Dec 062015 0 Responses

Why Weight Loss Products Work Sometimes

Weight loss products work…sometimes.

Not always. For every Facebook post boasting of great success there are hundreds of people who don’t post anything because they weigh the same, feel the same, and are disappointed that another attempt at life change didn’t work.

But sometimes products work. People who have tried to lose weight a thousand times find sudden success. The weight falls off, their energy increases, and a variety of other health issues change because of the weight loss.

Why does a product work for one person and not the other? Why does one product work when many others have not? (See: What Einstein Knows About Weight Loss)

Weight loss products work in unexpected ways.

It’s not the product. No matter what they claim, the product is not unique. As one doctor told me, “If a product could really produce lasting weight loss, a drug company would create it and I would prescribe it.” The key to health is not finding the right product, because no product produces the results we are looking for.

It’s the people. Weight loss products occasionally work because they create a community in which change occurs. The product is a gateway to people. It is the community, not the supplement which is doing the work.

Relationships are the most overlooked aspect of our physical health. It’s tricky because relationships and health often have a cause and effect connection with each other. It’s not one way. A person with unhealthy relationships can become depressed, then the depression can hinder other relationships.

However, when it comes to lasting weight loss, we regularly overlook the role our relationships play in our diet and exercise. When products work, they often work because they connect people in a way which creates meaningful change.

At minimum, a product gives the impression that you are joining a larger movement. Something–a before and after picture, testimonial, or friend’s encouragement–has convinced you to try the product. As you do so, you feel as though you are part of a larger movement.

At its best, a product brings you into an actual community for encouragement, endurance, and confidence that change is possible. While an individual may believe it is the product, it is actually the change of other habits which is causing the success. The product may be like a pair of shorts. Putting on the shorts might make it more likely for you to exercise, but the shorts aren’t the reason you got a workout.

Many–not all–of the success stories on social media are true. Peoples’ lives have drastically changed. But in most cases the individuals have confused causation and correlation. They have assumed the product is the cause of their change when actually it’s just correlated that they were taking it when the change took place. The real secret is not a specific product, but a community which leads to change. (See: What Facebook Gets Horribly Wrong)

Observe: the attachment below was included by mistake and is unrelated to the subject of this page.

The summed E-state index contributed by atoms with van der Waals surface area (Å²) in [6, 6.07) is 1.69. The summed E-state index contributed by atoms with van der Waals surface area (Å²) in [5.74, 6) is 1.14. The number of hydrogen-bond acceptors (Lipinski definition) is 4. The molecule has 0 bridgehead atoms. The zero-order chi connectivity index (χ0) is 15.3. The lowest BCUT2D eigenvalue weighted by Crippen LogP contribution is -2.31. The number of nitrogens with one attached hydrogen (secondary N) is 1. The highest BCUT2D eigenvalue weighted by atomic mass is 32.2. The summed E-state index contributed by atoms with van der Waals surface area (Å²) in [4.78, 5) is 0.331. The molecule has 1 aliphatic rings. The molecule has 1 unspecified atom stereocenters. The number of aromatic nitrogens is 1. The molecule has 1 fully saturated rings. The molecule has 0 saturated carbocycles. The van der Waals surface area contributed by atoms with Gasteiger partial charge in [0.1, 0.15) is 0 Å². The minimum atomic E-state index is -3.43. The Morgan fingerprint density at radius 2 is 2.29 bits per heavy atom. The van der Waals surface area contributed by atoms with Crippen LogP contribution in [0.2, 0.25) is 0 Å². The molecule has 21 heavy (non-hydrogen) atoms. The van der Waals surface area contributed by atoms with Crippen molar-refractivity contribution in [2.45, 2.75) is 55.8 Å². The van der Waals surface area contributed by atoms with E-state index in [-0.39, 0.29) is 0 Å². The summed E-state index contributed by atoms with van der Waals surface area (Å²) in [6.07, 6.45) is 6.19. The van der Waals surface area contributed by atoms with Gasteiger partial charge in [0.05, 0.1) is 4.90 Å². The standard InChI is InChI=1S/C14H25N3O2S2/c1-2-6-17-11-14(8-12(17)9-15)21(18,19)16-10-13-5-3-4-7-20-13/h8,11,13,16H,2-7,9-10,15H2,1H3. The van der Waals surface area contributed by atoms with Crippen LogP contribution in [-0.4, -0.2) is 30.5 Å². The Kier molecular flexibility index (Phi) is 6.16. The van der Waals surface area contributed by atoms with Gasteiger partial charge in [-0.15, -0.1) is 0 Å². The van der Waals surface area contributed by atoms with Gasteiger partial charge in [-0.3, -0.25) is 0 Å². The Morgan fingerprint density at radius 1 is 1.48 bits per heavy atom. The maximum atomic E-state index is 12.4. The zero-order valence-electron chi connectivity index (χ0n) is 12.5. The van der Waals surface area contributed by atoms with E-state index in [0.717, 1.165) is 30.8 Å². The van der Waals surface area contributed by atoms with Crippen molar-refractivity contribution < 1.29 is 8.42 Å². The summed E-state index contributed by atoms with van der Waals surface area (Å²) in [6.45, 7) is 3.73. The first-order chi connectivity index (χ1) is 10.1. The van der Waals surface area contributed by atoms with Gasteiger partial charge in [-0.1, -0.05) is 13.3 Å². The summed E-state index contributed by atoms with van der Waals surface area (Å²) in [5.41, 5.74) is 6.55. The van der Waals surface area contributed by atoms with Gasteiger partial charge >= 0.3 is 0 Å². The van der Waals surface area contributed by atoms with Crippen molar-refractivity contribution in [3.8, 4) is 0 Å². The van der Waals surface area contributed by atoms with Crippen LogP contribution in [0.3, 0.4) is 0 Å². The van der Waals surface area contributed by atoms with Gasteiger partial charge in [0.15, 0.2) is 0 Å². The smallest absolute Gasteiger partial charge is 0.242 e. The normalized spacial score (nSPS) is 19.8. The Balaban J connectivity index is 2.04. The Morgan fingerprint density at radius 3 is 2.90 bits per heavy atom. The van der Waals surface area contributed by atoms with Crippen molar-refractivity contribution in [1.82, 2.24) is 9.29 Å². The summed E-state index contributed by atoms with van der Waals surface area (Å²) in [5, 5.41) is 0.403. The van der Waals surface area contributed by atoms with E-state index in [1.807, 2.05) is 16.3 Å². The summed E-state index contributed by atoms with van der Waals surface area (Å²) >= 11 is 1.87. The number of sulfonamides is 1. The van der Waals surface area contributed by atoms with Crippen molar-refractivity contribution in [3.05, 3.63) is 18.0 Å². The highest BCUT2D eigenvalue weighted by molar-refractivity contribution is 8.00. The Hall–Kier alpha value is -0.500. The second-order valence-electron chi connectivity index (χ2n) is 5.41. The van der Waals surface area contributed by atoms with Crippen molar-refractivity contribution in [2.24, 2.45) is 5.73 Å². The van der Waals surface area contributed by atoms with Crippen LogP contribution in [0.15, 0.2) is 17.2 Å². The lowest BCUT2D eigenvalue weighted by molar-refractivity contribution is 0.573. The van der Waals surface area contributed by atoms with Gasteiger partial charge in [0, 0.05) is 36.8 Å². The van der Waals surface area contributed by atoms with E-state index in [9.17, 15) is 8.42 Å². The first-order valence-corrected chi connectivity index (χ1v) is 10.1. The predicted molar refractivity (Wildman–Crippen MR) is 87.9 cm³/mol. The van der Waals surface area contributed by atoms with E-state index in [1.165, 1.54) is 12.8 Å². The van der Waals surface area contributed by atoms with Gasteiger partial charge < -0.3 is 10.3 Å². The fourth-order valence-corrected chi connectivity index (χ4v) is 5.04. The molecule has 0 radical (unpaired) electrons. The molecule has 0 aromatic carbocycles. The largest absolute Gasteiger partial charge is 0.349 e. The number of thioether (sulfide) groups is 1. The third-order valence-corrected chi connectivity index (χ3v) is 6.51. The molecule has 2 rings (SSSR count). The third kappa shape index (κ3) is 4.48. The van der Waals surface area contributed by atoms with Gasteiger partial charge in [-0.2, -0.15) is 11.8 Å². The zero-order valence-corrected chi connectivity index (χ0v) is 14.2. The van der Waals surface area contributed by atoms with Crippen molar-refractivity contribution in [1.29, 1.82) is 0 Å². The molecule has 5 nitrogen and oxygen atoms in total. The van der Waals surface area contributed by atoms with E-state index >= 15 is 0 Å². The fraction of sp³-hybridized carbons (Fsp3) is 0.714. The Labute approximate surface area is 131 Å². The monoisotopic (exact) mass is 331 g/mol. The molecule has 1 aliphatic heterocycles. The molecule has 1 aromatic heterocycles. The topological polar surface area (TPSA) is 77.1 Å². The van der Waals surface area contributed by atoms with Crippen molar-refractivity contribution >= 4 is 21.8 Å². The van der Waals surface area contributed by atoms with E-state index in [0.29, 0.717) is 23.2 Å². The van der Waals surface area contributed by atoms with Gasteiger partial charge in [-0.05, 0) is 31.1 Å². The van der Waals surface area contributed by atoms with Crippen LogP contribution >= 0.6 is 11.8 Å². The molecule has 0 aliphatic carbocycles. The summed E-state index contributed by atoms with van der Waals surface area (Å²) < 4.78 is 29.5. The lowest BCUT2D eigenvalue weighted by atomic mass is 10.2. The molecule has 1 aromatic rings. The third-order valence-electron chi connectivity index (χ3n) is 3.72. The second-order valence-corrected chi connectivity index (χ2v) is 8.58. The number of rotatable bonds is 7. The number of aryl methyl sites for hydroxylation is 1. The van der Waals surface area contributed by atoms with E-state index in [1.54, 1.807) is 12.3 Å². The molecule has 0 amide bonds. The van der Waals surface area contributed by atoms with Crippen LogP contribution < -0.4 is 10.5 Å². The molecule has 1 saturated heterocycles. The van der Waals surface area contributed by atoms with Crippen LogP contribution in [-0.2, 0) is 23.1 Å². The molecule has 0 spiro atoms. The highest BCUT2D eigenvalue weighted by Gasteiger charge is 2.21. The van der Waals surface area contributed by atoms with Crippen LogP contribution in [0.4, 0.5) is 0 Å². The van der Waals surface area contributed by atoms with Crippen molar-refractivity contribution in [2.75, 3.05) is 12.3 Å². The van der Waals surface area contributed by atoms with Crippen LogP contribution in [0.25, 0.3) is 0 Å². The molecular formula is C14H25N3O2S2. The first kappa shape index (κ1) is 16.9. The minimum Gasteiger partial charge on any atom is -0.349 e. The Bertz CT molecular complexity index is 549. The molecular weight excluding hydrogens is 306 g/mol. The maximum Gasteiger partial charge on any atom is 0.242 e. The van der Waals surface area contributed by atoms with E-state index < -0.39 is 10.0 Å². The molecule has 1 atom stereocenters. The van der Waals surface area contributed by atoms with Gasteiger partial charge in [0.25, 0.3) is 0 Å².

If you want to change your body, change your community.

This doesn’t mean you have to leave your friends or spouse to lose weight. It does mean you have to create a supportive community to accomplish the goals you desire. Love your friends, but don’t let them influence your eating habits. Instead, create transformative relationships with others.

The average person could see unbelievable results with just two meaningful relationships–a nutritionist and a workout partner. If you can find someone to hold you accountable for what you eat and another person to hold you accountable to exercise, your potential is unlimited.

This is why most diets fail. A person does not take into account the need for a supportive community for success. They try to change their life with nothing more than personal willpower. While it might work for a day or a week or a month, it does not last long enough for meaningful change. While change is up to the individual, we can’t do it on our own. We need others.

Work out alone and you won’t work out for long.

Diet by yourself and soon the diet will be broken.

This is the brilliance of Crossfit, G-Fit, and other workout programs. It’s the genius of Weight Watchers, Nutrisystem, and other weight loss programs. They might make their money off their product, but their success is found in their communities. They know lasting change doesn’t happen in isolation. (See: Beware of the Crossfit Affair)

Consider the times in which you were in the best shape of your life. Chances are, you had a supportive community assisting you.

Consider the times in which you ate in the most healthy ways. Chances are, you weren’t lonely, depressed, or isolated.

In the same ways that others can have a negative influence on us, we can leverage others for our benefit.

Need to lose weight? You can order a product and it might work. But a more effective route would be to build meaningful relationships–either as friends or as with a paid professional–which can lead you toward the change you desire.

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